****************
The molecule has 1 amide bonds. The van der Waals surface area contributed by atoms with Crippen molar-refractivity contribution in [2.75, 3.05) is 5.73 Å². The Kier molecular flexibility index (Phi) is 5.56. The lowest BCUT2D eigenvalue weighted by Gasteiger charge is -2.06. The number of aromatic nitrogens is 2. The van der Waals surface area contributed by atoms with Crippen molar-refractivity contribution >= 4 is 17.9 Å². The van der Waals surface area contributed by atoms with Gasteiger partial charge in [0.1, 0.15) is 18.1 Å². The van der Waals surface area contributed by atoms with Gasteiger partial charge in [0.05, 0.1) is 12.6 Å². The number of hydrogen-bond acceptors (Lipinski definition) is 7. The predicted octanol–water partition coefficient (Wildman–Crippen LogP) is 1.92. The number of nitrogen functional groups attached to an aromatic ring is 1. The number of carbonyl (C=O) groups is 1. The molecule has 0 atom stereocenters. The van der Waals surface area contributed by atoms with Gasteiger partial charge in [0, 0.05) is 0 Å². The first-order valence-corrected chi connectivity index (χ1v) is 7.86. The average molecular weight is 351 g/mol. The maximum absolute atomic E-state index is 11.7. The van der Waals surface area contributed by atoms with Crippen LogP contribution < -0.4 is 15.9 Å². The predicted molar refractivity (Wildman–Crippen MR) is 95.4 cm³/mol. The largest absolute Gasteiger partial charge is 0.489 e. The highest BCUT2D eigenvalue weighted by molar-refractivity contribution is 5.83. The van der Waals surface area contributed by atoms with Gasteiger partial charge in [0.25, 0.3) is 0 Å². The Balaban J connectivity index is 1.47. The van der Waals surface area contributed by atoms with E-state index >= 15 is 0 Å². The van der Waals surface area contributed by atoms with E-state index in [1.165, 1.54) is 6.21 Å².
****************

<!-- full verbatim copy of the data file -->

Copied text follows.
The molecule has 1 amide bonds. The van der Waals surface area contributed by atoms with Crippen molar-refractivity contribution in [2.75, 3.05) is 5.73 Å². The Kier molecular flexibility index (Phi) is 5.56. The lowest BCUT2D eigenvalue weighted by Gasteiger charge is -2.06. The number of aromatic nitrogens is 2. The van der Waals surface area contributed by atoms with Crippen molar-refractivity contribution >= 4 is 17.9 Å². The van der Waals surface area contributed by atoms with Gasteiger partial charge in [0.1, 0.15) is 18.1 Å². The van der Waals surface area contributed by atoms with Gasteiger partial charge in [0.05, 0.1) is 12.6 Å². The number of hydrogen-bond acceptors (Lipinski definition) is 7. The predicted octanol–water partition coefficient (Wildman–Crippen LogP) is 1.92. The number of nitrogen functional groups attached to an aromatic ring is 1. The number of carbonyl (C=O) groups is 1. The molecule has 0 atom stereocenters. The van der Waals surface area contributed by atoms with Gasteiger partial charge in [0, 0.05) is 0 Å². The first-order valence-corrected chi connectivity index (χ1v) is 7.86. The average molecular weight is 351 g/mol. The maximum absolute atomic E-state index is 11.7. The van der Waals surface area contributed by atoms with Crippen LogP contribution < -0.4 is 15.9 Å². The predicted molar refractivity (Wildman–Crippen MR) is 95.4 cm³/mol. The largest absolute Gasteiger partial charge is 0.489 e. The highest BCUT2D eigenvalue weighted by molar-refractivity contribution is 5.83. The van der Waals surface area contributed by atoms with Gasteiger partial charge in [0.25, 0.3) is 0 Å². The Balaban J connectivity index is 1.47. The van der Waals surface area contributed by atoms with E-state index >= 15 is 0 Å². The van der Waals surface area contributed by atoms with E-state index in [1.165, 1.54) is 6.21 Å².